Matt Hancock, Secretary of State for Digital, Culture, Media and Sport, who unveiled the report at the National Gallery, said by embracing new technologies and attracting more diverse audiences, the UK would continue to cement its status as a creative powerhouse in the digital age. The report outlines how museums, galleries, theatres and heritage organisations will be given access to cutting-edge technology and digital skills training to help them reach new and diverse audiences.
The Culture is Digital report, sets out an ambitious framework for how culture and technology can work together to increase participation and boost the capability of cultural organisations.
The report makes a number of commitments, including:
- Arts Council England and the Heritage Lottery Fund will invest more than £2m to build the digital capacity of their sectors
- The National Gallery will create an Innovation Lab to examine how museums and cultural organisations can use immersive media, such as virtual and augmented reality, to enhance visitors’ experiences
- The Royal Opera House will create an Audience Lab, which will work with diverse talent to create content using emerging technologies and develop cross-sector collaborations
“Our cultural output has always been our unique calling card to the rest of the world and when combined with the latest digital developments there is no limit to our creativity,” said Hancock. “We want the UK to be the best place in the world to trial pioneering technology, while also maintaining our world leading status as a centre of artistic and cultural excellence.”
The Culture is Digital report sets out a series of policy commitments and showcases innovative projects in the creative sector, highlighting the positive collaborations between cultural and digital pioneers.
Arts Council England (ACE) and the Heritage Lottery Fund (HLF) will invest more than £2m to build the digital capacity of their sectors to ensure that funded organisations get better at collecting, using and sharing audience data.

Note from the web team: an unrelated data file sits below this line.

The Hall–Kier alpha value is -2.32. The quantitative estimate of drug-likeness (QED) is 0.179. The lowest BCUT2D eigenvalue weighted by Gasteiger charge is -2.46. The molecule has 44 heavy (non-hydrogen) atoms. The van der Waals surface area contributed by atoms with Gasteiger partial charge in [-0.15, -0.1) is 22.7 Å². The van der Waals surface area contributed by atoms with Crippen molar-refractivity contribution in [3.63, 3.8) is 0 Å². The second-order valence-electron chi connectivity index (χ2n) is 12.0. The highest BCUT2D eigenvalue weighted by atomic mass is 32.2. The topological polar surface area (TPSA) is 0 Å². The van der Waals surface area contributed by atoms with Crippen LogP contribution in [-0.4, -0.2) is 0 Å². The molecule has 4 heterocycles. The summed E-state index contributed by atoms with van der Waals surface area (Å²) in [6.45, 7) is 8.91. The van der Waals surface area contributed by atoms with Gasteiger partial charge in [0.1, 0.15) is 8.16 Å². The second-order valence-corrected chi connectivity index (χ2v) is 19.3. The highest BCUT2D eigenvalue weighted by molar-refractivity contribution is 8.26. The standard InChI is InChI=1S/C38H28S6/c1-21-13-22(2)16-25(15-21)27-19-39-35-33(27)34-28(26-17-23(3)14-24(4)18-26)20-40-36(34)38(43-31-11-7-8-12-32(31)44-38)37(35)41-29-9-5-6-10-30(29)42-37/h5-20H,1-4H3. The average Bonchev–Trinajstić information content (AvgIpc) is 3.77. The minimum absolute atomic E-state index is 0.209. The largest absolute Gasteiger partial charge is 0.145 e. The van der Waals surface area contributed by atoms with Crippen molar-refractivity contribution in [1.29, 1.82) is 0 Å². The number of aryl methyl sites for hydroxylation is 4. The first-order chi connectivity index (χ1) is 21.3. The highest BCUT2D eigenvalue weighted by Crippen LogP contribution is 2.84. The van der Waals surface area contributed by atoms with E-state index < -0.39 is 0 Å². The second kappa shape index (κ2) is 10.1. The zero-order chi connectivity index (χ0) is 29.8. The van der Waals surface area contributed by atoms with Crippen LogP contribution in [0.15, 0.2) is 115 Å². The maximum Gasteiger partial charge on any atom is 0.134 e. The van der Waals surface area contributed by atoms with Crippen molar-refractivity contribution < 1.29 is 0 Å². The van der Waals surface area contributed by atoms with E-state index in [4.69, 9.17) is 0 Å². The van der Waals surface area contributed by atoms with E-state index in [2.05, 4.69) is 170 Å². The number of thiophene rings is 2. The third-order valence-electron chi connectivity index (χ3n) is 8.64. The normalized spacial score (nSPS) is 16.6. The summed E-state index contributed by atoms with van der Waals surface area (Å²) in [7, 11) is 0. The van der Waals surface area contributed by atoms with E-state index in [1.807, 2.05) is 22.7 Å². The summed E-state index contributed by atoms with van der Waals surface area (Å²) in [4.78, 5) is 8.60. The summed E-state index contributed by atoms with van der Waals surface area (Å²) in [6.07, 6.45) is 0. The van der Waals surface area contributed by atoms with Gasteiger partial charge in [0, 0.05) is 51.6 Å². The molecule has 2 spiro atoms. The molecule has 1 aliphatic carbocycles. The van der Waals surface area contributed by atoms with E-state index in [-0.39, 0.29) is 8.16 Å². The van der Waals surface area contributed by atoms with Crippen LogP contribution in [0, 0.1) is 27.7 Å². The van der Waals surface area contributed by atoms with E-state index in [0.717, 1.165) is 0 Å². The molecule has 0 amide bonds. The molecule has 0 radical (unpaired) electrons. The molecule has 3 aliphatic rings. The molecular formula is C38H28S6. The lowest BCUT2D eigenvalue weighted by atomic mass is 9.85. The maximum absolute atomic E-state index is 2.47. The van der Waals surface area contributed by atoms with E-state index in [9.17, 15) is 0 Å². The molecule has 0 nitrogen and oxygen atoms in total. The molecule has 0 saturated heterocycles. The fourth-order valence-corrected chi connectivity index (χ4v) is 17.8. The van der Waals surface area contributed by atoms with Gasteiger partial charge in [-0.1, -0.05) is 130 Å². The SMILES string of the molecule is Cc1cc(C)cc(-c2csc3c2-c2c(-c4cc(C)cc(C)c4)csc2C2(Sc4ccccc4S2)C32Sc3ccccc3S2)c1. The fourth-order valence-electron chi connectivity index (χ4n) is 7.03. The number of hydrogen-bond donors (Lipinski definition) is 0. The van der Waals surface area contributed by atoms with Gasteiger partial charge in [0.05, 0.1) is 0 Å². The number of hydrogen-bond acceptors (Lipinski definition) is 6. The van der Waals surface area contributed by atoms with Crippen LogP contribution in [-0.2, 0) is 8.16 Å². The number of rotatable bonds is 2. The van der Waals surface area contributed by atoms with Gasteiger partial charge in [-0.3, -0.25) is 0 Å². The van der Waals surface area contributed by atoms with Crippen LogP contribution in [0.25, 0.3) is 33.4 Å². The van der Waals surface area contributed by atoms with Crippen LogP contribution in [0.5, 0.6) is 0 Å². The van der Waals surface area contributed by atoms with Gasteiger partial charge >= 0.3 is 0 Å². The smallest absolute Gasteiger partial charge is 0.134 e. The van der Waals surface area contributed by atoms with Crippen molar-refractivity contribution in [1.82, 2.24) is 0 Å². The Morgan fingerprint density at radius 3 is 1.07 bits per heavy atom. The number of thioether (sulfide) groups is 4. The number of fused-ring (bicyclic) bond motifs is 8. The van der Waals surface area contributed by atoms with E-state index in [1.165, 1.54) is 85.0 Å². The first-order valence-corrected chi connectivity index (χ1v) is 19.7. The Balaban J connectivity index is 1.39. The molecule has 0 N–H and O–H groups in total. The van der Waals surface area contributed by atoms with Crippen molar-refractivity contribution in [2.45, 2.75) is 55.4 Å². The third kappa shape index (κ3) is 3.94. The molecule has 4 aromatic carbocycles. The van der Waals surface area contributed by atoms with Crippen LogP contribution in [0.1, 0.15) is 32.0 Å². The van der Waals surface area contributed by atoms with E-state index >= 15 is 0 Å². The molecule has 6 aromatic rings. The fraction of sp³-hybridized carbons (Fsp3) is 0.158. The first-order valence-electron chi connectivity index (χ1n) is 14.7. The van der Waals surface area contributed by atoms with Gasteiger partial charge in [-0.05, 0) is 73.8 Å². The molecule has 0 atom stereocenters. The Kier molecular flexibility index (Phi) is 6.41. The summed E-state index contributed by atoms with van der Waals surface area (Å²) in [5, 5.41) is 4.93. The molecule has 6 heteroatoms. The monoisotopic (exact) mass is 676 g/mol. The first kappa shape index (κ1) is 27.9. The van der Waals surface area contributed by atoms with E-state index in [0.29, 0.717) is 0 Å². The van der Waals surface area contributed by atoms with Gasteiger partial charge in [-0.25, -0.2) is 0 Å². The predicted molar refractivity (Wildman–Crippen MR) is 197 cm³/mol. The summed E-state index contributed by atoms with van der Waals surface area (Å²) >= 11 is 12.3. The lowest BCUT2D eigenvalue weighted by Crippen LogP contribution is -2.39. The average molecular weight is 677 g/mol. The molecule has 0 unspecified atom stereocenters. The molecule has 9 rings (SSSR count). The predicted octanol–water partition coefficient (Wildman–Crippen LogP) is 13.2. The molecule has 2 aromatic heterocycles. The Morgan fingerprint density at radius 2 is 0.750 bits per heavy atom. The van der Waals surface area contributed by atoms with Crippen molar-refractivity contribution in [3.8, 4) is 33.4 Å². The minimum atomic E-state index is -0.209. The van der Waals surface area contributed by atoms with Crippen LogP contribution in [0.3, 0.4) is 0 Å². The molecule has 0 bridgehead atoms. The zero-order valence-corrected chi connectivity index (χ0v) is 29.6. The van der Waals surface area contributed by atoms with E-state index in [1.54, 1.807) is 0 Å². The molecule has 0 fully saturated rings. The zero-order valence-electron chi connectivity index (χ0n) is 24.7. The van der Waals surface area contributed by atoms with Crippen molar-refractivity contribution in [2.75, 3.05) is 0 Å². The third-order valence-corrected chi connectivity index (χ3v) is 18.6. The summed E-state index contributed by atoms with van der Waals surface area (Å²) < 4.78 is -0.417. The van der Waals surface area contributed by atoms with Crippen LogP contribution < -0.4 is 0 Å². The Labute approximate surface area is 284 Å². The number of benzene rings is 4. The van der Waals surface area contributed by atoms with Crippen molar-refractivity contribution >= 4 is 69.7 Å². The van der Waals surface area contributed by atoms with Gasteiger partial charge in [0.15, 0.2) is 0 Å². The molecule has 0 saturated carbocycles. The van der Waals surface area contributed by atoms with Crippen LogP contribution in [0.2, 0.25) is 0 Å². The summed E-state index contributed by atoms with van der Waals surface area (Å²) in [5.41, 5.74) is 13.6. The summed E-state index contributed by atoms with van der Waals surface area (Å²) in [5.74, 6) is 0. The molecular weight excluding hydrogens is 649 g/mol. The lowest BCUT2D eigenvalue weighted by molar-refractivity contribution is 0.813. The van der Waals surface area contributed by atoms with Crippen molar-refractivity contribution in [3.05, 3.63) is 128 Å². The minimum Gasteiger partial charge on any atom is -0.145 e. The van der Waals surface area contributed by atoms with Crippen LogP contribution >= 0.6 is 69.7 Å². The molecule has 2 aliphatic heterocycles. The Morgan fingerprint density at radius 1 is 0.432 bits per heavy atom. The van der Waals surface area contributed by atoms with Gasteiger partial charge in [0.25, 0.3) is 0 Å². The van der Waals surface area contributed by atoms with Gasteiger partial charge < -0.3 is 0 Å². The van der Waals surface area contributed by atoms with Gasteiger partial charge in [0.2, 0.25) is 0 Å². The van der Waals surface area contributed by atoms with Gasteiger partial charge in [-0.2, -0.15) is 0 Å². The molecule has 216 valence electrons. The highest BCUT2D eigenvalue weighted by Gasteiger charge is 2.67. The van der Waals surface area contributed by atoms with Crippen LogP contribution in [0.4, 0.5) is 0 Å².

“Every day across England, artists, performers, museums, libraries and arts organisations create brilliant new content,” said ACE Chief Executive Darren Henley. “We want to make sure they have the skills to use the best technology to enable more people in more places to connect directly to this deep well of creativity.”
The overarching Culture is Digital project was informed by an online open conversation last year and was borne out of the Government’s Culture White Paper commitment to review the digitisation of our public collections and enhance the online cultural experience. The report also builds upon the Government’s UK Digital Strategy commitment to increase digital skills, digital participation and unlock the power of data.
“As we have set out in our current consultation on future funding, HLF is committed to supporting digital capacity in the heritage sector, building on the considerable progress that has already been made,” said Ros Kerslake, HLF Chief Executive. “We look forward to working with Arts Council England and other partners in making our collective aspirations for digital culture a reality.”
You can follow #CultureIsDigital on social media and explore the interactive 360 degree presentation that allows users to learn about case studies and other key aspects of the report.